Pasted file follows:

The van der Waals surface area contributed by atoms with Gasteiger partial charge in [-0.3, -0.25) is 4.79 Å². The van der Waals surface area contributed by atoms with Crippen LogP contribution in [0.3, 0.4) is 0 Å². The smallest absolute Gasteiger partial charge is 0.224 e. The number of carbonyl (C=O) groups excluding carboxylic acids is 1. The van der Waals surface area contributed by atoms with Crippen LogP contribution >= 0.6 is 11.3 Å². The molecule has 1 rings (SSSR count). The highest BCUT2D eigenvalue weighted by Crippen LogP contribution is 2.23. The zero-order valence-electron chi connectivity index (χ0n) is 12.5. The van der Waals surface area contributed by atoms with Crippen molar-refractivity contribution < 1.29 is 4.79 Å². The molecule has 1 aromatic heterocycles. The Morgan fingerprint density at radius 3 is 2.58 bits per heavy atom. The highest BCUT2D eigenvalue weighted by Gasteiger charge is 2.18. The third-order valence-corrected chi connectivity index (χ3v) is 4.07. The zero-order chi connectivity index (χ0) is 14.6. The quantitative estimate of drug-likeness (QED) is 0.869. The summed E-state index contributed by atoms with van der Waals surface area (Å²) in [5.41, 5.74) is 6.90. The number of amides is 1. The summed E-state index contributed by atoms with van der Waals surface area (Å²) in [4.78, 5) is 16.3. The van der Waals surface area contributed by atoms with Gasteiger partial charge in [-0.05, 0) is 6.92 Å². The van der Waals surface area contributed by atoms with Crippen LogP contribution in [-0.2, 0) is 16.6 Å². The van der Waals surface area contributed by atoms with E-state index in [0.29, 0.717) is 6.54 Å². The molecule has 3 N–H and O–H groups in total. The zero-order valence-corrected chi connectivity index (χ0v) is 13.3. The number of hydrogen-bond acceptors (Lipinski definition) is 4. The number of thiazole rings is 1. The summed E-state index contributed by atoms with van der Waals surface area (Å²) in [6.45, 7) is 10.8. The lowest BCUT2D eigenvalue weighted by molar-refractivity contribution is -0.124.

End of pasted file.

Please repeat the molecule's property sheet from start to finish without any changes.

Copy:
The van der Waals surface area contributed by atoms with Gasteiger partial charge in [-0.3, -0.25) is 4.79 Å². The van der Waals surface area contributed by atoms with Crippen LogP contribution in [0.3, 0.4) is 0 Å². The smallest absolute Gasteiger partial charge is 0.224 e. The number of carbonyl (C=O) groups excluding carboxylic acids is 1. The van der Waals surface area contributed by atoms with Crippen LogP contribution >= 0.6 is 11.3 Å². The molecule has 1 rings (SSSR count). The highest BCUT2D eigenvalue weighted by Crippen LogP contribution is 2.23. The zero-order valence-electron chi connectivity index (χ0n) is 12.5. The van der Waals surface area contributed by atoms with Crippen molar-refractivity contribution < 1.29 is 4.79 Å². The molecule has 1 aromatic heterocycles. The Morgan fingerprint density at radius 3 is 2.58 bits per heavy atom. The highest BCUT2D eigenvalue weighted by Gasteiger charge is 2.18. The third-order valence-corrected chi connectivity index (χ3v) is 4.07. The zero-order chi connectivity index (χ0) is 14.6. The quantitative estimate of drug-likeness (QED) is 0.869. The summed E-state index contributed by atoms with van der Waals surface area (Å²) in [5.41, 5.74) is 6.90. The number of amides is 1. The summed E-state index contributed by atoms with van der Waals surface area (Å²) in [4.78, 5) is 16.3. The van der Waals surface area contributed by atoms with Gasteiger partial charge in [-0.05, 0) is 6.92 Å². The van der Waals surface area contributed by atoms with Crippen LogP contribution in [-0.2, 0) is 16.6 Å². The van der Waals surface area contributed by atoms with E-state index in [0.29, 0.717) is 6.54 Å². The molecule has 3 N–H and O–H groups in total. The zero-order valence-corrected chi connectivity index (χ0v) is 13.3. The number of hydrogen-bond acceptors (Lipinski definition) is 4. The number of thiazole rings is 1. The summed E-state index contributed by atoms with van der Waals surface area (Å²) in [6.45, 7) is 10.8. The lowest BCUT2D eigenvalue weighted by molar-refractivity contribution is -0.124.